SP-D hydrophilicity plot vs grayscale plots

An original hydrophilicity plot (C-J-Guo et al, PLoS Biol. 2008 Nov; 6(11): e266,  their Fig. 1 ) shown here startled me with its similarity to the grayscale plots that seem to be pretty well established for trimers (and the trimer portion of hexamers and dodecamers) of SP-D. The plot seemed to me to be divided into into three distinct peak patterns, one where the N term domain is located (in this case on the right as a very tall peak), a stretch of four large peaks regularly spaced with deep valleys (the collagen-like-domain and with the glycosylation site — the first peak to the right of the N term peak — which they did not identify), and then a dozen irregular low peaks in a stretch reaching the large irregular area where the CRD domain is.  In the legend by Guo et al, they do mention that the dimensions of their 3D models have been changed (shortened collagen-like-domain) for “esthetic” purposes (which for me is an error in judgement and means looking at that part of the figure allows for confusion).

The label above this original figure that names these four domains and shows their approximate length in terms of aa sequence.

One issue with this depiction is that it does not take into consideration the considerable folding that occurs in the CRD domain. This causes the CRD domain part of the hydrophilicity plot to be disproportionately long and the proportion of the straight collagen like domain is disproportionately short.  The actual AFM images of SP-D these domains are not that close in nm of length.

But the possibility of hydrophilicity/hydrophobicity (peaks being hydrophobic AA) being important in the peaks that appear in AFM images was sufficiently similar to compare the grayscale plots with the hydrophilicity plot directly.  There is only one plot  here (meaning there is going to be variation in the plots from various trimers and thus is to be seen as just an n of 1,  unlike the plots of AFM images, but like the grayscale plots, a definite pattern is recognizable).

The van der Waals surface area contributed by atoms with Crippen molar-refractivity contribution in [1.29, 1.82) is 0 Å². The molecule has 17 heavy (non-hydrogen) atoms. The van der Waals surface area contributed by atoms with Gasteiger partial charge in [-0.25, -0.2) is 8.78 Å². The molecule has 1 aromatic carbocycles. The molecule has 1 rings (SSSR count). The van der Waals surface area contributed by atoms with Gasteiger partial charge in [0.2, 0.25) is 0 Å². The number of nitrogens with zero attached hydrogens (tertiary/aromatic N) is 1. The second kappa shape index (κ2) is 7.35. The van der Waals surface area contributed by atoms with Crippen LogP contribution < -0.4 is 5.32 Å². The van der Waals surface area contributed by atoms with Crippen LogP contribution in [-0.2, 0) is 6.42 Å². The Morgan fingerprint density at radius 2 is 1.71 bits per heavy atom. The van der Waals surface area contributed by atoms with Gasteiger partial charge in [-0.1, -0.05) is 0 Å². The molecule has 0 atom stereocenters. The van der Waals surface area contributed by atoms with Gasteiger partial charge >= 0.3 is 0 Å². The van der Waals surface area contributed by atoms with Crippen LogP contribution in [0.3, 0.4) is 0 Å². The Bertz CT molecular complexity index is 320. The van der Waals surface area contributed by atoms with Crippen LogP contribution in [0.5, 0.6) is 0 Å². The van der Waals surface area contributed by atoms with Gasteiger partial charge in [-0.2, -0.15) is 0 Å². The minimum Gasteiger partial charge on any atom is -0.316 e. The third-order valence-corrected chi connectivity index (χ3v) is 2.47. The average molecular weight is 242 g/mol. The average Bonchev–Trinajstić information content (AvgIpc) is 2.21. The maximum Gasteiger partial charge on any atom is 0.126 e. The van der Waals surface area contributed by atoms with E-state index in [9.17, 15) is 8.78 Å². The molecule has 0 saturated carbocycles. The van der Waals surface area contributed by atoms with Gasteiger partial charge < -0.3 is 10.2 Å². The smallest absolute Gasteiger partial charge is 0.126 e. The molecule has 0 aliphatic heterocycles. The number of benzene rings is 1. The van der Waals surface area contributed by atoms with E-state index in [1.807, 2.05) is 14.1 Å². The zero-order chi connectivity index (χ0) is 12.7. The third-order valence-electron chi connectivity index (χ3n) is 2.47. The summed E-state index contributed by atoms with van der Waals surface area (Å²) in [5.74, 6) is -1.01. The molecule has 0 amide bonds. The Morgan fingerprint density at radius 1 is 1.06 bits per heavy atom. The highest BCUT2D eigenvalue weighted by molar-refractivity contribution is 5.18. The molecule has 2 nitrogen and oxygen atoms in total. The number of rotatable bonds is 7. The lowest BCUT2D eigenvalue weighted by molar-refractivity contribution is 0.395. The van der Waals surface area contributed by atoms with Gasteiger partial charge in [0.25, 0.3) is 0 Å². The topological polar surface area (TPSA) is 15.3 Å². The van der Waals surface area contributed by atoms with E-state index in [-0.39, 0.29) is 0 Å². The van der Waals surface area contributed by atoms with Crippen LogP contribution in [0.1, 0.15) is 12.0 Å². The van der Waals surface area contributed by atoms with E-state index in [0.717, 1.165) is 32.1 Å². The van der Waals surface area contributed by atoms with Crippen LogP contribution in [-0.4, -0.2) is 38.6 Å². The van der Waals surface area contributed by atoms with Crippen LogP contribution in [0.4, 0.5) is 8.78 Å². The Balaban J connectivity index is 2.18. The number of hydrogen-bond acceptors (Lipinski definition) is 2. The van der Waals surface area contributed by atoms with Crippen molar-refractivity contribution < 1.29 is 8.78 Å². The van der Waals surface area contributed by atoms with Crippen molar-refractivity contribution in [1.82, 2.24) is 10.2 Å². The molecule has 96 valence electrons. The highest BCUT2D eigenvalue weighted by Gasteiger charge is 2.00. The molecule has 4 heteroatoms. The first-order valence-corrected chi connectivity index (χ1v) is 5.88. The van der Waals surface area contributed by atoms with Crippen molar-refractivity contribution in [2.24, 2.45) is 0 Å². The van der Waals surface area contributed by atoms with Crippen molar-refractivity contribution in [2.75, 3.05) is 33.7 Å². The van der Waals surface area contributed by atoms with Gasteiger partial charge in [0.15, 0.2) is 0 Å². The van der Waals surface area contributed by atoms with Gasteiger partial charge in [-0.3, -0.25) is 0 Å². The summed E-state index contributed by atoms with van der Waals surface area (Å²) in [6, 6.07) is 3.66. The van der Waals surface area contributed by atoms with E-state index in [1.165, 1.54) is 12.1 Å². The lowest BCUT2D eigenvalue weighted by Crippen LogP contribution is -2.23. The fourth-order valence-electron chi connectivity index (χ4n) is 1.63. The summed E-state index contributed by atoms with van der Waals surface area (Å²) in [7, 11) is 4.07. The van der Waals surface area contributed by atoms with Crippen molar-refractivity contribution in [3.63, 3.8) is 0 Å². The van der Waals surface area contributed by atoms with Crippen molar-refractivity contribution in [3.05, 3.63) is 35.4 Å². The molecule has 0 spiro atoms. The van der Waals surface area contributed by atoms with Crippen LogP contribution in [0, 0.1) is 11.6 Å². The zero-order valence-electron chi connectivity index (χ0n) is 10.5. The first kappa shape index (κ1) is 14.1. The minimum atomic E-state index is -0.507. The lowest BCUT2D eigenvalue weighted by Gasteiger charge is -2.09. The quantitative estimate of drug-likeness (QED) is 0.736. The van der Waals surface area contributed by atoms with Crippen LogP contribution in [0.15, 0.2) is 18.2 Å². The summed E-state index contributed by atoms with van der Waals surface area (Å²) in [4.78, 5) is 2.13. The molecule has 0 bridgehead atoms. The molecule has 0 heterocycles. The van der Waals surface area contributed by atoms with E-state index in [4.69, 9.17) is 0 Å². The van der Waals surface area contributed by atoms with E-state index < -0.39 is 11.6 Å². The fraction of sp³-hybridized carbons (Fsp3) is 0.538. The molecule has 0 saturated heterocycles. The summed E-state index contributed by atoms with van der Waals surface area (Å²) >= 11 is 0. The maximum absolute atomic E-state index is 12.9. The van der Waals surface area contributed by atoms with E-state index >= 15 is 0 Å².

The main problem in comparing the hydrophilicity/hydrophobicity plot and the grayscale plots is that the latter is measured in nm and the former is measured in amino acid residues.  This means the folding and twisting of the carbohydrate recognition domain would be much longer relative to the the CRD domain which is very convoluted so the whole molecule in the hydrophilicity plots need to be adjusted for nm in the grayscale plots, thereby making a good match for peaks difficult. ( In the hydrophilicity plot since it is measured in amino acids the CRD domain plot would be disproportionately long because it does NOT show its typical folding, and the collagen-like-domain (which is basically straight) would appear to be relatively short.)

It would be an easy task to just go adjust the hydrophilicity plot which shows hydrophobic AA as peaks, to “my liking”,  which is sort of what I did quickly in the image below. It would be more accurate (and a better fit) if I actually stretched and shrunk the hydrophilicity plot by the actual number of amino acids in each domain, then translated that into nm.  Have not done this yet, but here is the jist of what I am pretty sure will show up.  Y in the thin bar for the x axis legend at the bottom of the figure is the glycosylation site, which does correspond to the green peak (glycosylation peak) in the AFM plots.